“Since our inception in 1989, Oregon Swiss Precision has understood that high quality standards and reliability are crucial for our clients to be successful in the ever changing and competitive business environment. From prototype to production, we pride ourselves in providing quality components, excellent lead times and unsurpassed service for our customers.”
Walking into the production area from the offices of Oregon Swiss Precision, you can’t help but notice the organization and cleanliness of their production floor. Heading over to the rows of CNC machines you will also notice a Nanospark: Machine Monitor attached to two machines; a Citizen-Cincom A20 and L20.
When we first approached Oregon Swiss they weren’t convinced that machine monitoring is for them (truth be told not everyone there is yet convinced). But owner Mike Anderson has an open mind, is willing to explore ways to improve their already effective business model, and a Swiss machine department head to take on the challenge- his son Sean. So we installed our monitor on a trial basis; over the course of the next three months we’ll see how much it benefits them.
You could say this was our first install without a safety net. We couldn’t get our hands on user manuals ahead of the visit nor could we have their normal CNC machine service professional on site that day. But between Oregon Swiss’ well kept user manuals and some timely text message confirmations from a good friend of ours Aaron of Modern Machine Tool Service we made it happen. (I might add too, that these machines didn’t have stack lights on them already- so no just following the wires to the board.)
So, here’s how we did it. Thumbing through the manual we first found the I/O ladder which gave us the label of the output we would need. Then we looked for the corresponding wiring diagram detail which supplied the terminal block and output addresses (for the L20 it also listed the relay addresses). In this case we planned on just using the outputs for the “signal tower” or “patrol” lights.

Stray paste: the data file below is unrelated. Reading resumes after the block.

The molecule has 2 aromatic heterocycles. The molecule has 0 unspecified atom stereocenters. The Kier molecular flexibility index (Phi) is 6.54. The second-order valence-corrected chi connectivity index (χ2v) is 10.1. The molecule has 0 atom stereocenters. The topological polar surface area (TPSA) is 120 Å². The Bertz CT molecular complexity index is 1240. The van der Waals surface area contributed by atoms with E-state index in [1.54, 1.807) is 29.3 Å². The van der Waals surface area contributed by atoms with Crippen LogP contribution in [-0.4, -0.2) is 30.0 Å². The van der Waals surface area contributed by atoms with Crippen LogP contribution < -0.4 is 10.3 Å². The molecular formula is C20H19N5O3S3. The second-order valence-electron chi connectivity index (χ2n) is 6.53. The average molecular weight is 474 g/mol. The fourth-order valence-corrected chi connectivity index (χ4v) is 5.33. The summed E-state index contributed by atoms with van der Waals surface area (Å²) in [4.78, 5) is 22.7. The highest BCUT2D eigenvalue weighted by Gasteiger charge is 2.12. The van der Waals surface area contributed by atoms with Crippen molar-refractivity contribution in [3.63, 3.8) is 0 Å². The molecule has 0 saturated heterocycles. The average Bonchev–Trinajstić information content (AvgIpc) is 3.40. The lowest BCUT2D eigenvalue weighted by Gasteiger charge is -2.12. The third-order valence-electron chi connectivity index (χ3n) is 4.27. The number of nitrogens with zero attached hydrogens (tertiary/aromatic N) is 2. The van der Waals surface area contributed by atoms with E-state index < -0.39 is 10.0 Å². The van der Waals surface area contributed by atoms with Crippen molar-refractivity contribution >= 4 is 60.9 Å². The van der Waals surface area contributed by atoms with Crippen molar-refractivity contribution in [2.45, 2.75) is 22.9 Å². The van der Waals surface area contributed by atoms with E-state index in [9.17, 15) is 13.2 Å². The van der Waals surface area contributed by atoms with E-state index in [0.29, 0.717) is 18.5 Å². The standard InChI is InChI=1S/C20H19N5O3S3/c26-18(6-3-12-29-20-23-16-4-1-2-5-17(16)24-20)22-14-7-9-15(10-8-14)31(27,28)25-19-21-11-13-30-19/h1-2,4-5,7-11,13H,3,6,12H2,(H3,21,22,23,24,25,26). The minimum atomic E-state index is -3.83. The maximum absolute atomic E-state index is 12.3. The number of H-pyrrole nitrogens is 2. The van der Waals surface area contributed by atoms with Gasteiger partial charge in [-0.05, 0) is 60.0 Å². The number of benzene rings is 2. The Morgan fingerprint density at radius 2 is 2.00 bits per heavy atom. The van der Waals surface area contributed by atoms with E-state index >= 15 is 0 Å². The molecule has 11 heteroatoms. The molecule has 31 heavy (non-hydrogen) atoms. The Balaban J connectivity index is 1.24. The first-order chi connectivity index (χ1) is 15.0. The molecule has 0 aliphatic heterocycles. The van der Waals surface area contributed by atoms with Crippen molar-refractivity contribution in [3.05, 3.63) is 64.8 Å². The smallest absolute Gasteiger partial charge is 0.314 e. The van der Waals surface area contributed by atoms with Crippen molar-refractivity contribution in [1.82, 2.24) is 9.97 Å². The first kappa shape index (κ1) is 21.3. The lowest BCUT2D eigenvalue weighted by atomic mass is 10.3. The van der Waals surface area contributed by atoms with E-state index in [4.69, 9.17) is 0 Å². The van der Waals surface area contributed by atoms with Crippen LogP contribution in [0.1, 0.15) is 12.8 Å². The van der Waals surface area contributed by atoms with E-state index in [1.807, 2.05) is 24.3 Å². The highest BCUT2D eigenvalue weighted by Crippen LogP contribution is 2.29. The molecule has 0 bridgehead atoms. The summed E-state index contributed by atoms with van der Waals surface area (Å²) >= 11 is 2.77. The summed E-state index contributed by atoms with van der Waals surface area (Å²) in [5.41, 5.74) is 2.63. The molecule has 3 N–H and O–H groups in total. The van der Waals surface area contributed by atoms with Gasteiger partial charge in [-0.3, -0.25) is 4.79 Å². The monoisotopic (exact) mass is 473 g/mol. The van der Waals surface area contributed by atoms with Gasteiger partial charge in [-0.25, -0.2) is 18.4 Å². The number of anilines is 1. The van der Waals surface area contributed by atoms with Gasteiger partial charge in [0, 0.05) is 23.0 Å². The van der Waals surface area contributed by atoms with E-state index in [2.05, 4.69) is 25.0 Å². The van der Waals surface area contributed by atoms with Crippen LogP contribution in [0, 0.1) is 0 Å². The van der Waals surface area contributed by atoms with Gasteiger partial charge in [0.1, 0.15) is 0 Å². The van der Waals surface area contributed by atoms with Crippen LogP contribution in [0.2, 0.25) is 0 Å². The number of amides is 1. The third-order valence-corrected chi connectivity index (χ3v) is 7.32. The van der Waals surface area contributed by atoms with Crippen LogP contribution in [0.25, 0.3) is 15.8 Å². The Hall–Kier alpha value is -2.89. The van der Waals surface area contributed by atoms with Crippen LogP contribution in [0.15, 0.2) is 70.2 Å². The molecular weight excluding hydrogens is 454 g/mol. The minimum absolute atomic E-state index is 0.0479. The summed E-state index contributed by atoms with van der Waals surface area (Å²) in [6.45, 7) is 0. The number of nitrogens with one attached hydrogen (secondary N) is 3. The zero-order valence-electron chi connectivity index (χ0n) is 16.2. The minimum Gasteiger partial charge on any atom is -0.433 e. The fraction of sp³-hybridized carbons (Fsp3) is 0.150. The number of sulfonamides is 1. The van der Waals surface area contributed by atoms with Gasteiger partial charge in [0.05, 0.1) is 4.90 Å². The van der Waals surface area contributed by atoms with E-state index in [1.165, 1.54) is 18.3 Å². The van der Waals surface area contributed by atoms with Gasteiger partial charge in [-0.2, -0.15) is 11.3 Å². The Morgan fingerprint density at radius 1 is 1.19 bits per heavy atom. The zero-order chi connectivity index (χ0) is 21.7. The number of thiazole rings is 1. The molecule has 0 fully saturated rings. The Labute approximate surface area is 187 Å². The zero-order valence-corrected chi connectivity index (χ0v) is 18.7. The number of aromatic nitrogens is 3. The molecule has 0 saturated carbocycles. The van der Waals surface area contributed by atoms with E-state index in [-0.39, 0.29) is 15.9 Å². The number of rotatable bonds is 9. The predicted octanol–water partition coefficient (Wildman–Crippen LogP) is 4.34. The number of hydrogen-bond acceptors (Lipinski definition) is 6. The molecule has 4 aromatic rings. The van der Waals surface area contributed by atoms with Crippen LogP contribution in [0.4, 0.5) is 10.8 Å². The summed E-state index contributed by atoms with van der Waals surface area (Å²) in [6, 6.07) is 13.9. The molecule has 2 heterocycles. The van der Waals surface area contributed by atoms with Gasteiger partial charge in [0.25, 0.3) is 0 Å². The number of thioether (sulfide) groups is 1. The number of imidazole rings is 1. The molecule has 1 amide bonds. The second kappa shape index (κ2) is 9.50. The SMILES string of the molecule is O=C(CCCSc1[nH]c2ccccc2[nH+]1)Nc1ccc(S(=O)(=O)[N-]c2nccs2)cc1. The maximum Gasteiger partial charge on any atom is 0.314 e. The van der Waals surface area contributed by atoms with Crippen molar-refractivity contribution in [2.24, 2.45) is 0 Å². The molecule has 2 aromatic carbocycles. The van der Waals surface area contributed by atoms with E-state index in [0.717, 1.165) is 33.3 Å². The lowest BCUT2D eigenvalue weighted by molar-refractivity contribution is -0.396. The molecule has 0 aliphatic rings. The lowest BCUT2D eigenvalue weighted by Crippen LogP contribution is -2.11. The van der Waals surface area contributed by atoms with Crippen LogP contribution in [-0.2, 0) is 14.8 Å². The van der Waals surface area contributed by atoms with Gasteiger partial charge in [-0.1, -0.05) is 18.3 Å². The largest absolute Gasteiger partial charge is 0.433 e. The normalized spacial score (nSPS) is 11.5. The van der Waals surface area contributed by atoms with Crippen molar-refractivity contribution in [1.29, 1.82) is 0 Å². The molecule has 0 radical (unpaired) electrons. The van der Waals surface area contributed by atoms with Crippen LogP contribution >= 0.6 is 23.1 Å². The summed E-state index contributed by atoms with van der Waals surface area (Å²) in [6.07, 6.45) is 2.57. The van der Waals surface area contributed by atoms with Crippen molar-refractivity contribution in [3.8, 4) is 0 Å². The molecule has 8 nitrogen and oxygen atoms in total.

With outputs identified it was simply a matter of running cable. We wired the two machines to Nanospark like this:
|A20 Outputs||Nanospark Inputs||L20 Outputs|
How they plan to use the monitoring system
Oregon Swiss’ business model isn’t aimed at squeezing every possible second of production out of every machine. They aim for quality, high tolerance parts, often made from more expensive metals. So in our conversations about how to use the monitor two areas jumped quickly to the fore:
- Job (or work order) performance tracking
Monitoring job performance is helpful in identifying where setups could be improved and can drive communication among the manufacturing team to ensure best practices.
- Helping operators be more efficient
As an operator makes his rounds, how much production time is lost if the machine goes down right after he walks away? Notifications will help with this scenario by alerting the operator when the machine has an alarm so he can return to the machine quickly and get it running again. They may also use notifications on certain jobs to ensure prompt part inspections and tool changes. The idea is to notify the operator that ‘in 3 minutes you need to be at machine “x” to do an inspection’; giving him a queue as it were.
As we were putting tools away and chatting about other ways to use the monitor, Sean had a great idea. He said that with their business model, he would love to have the ability to monitor each machine but on an ‘as needed’ basis. His suggestion was, ‘let’s put a pigtail on all machines and one on the Nanospark hardware so it can roam to the most relevant machine/job at any time. And . . . we’ll tell you more about it in an upcoming app note.
If you too would like to explore how Nanospark: Machine Monitor may benefit your company, please contact us at firstname.lastname@example.org.